Tuesday, June 18, 2013
Today from Hiiraan Online:
KDF announces compensation plan for troops
Capital FM Kenya
Sunday, March 18, 2012
The Kenya Defence Forces (KDF) has announced that compensation for troops in Somalia will be backdated to January 5, the date when the UN voted to increase the number of AMISOM troops in the war torn country.
Military Spokesman Colonel Cyrus Oguna revealed that compensation for equipment used in the war will be backdated to February 22, the date when the UN passed the resolution to allow KDF to join AMISOM.
“Within AU missions, allowances for troops is normally the responsibility of the African Union,” he stated.
“Payment for use of equipment is the responsibility of the United Nations,” he explained.
Oguna said that the 85 officers stationed at the AMISOM headquarters in Mogadishu will be headed by a Force Commander of the rank of Lieutenant General from Uganda and he’ll have two deputies in charge of operations and logistics from Kenya and Burundi.
“Out of these 85 officers, Kenya has been given 16 slots and the others have been distributed among all African countries because this is an integrated African mission,” he revealed.
The heads of intelligence and public information will be Kenyan, and Oguna added that Uganda and Burundi will deploy 12,031 soldiers, Kenya 4,664 soldiers, Djibouti 1,000 soldiers and Sierre Leone 850 soldiers.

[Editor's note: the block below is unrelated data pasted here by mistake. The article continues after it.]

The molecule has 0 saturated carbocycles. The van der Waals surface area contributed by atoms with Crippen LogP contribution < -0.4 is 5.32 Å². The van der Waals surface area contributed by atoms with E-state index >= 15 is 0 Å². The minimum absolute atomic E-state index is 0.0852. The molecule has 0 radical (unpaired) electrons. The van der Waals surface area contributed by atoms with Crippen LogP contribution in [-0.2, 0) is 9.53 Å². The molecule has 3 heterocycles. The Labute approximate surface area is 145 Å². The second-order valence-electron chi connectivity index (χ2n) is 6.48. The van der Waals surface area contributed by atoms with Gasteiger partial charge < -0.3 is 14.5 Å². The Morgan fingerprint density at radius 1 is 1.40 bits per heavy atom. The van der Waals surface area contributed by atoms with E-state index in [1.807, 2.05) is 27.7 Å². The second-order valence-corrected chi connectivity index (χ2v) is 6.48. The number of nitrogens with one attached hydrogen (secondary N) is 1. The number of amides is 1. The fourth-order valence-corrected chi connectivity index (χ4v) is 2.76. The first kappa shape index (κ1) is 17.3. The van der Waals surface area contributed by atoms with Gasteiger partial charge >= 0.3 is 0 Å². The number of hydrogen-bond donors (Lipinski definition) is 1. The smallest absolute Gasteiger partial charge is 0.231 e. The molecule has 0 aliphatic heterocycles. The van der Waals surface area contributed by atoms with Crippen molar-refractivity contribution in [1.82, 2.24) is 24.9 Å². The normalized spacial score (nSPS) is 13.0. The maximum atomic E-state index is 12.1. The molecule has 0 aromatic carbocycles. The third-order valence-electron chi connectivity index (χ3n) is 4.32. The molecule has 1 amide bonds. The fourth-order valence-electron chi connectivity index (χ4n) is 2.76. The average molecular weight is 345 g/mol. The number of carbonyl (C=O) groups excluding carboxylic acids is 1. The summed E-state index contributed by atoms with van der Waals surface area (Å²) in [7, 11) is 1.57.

Operation Linda Nchi, which has lasted 154 days and captured almost 20 towns spanning 95,000 square kilometres of land under Al-Shabaab rule, has allowed for normalcy, security and freedom to return to the region.
Despite the progress in Somalia, Kenyan authorities have admitted that the internal security of the country has been threatened due to the recent grenade attacks.
Parents of various youths have come out and told Kenyan Police that their children may have been lured to join Al-Shabaab in Somalia, in light of last weekend’s grenade attacks that saw 9 people killed.
Deputy police spokesman Charles Owino urged parents to report any odd behaviour or disappearance of their children to the authorities.
“We’re happy that many parents have come forward to give us information on children that they suspect are not at home and could be somewhere planning bad activities,” he said.
Owino said that the grenade attacks were meant to create division and friction between Kenyans by generating fear within the country so that citizens would protest the Kenyan military’s efforts in Somalia.
“The main objective of pelting these hand grenades was to bring an outcry from members of the public so that we could move out of Somalia and stop our war against Al-Shabaab,” he acknowledged.
“We want to thank the public for their understanding and bravery that they have shown. Despite the fact that we have lost innocent Kenyans, you are still in support because you all understand that we are fighting for the peace of our neighbours and brothers in Somalia,” he said.
Owino emphasised that the conflict with Al-Shabaab is not a war against the Islamic religion; rather it’s a war against criminals who’ve used the religion as a tool to gain supporters.
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